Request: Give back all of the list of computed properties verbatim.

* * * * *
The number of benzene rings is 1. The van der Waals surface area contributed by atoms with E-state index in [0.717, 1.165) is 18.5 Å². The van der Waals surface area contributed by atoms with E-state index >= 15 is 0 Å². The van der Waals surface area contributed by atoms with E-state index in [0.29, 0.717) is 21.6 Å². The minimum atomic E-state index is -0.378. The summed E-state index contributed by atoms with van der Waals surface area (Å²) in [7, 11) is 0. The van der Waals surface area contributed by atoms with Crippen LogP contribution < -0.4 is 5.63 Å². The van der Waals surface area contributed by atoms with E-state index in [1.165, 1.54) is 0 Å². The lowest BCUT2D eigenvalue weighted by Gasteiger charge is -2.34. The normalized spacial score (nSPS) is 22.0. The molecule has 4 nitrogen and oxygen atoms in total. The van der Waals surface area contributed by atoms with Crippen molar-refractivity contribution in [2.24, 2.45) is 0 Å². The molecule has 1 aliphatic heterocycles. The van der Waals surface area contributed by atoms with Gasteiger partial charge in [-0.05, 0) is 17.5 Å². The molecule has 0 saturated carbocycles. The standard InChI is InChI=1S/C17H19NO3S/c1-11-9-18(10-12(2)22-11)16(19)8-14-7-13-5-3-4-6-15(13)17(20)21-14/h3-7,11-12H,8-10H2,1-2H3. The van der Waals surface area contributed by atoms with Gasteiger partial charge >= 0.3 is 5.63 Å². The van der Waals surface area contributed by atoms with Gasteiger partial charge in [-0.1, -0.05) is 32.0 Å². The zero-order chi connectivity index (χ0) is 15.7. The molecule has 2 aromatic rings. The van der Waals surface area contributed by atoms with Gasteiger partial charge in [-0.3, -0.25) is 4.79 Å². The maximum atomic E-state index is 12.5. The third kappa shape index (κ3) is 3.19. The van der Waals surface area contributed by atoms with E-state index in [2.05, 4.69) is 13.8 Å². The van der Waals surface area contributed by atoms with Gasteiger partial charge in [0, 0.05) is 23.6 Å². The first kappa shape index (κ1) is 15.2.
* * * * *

The number of benzene rings is 1. The van der Waals surface area contributed by atoms with E-state index in [0.717, 1.165) is 18.5 Å². The van der Waals surface area contributed by atoms with E-state index >= 15 is 0 Å². The van der Waals surface area contributed by atoms with E-state index in [0.29, 0.717) is 21.6 Å². The minimum atomic E-state index is -0.378. The summed E-state index contributed by atoms with van der Waals surface area (Å²) in [7, 11) is 0. The van der Waals surface area contributed by atoms with Crippen LogP contribution < -0.4 is 5.63 Å². The van der Waals surface area contributed by atoms with E-state index in [1.165, 1.54) is 0 Å². The lowest BCUT2D eigenvalue weighted by Gasteiger charge is -2.34. The normalized spacial score (nSPS) is 22.0. The molecule has 4 nitrogen and oxygen atoms in total. The van der Waals surface area contributed by atoms with Crippen molar-refractivity contribution in [2.24, 2.45) is 0 Å². The molecule has 1 aliphatic heterocycles. The van der Waals surface area contributed by atoms with Gasteiger partial charge in [-0.05, 0) is 17.5 Å². The molecule has 0 saturated carbocycles. The standard InChI is InChI=1S/C17H19NO3S/c1-11-9-18(10-12(2)22-11)16(19)8-14-7-13-5-3-4-6-15(13)17(20)21-14/h3-7,11-12H,8-10H2,1-2H3. The van der Waals surface area contributed by atoms with Gasteiger partial charge >= 0.3 is 5.63 Å². The van der Waals surface area contributed by atoms with Gasteiger partial charge in [-0.1, -0.05) is 32.0 Å². The zero-order chi connectivity index (χ0) is 15.7. The molecule has 2 aromatic rings. The van der Waals surface area contributed by atoms with Gasteiger partial charge in [-0.3, -0.25) is 4.79 Å². The maximum atomic E-state index is 12.5. The third kappa shape index (κ3) is 3.19. The van der Waals surface area contributed by atoms with E-state index in [2.05, 4.69) is 13.8 Å². The van der Waals surface area contributed by atoms with Gasteiger partial charge in [0, 0.05) is 23.6 Å². The first kappa shape index (κ1) is 15.2.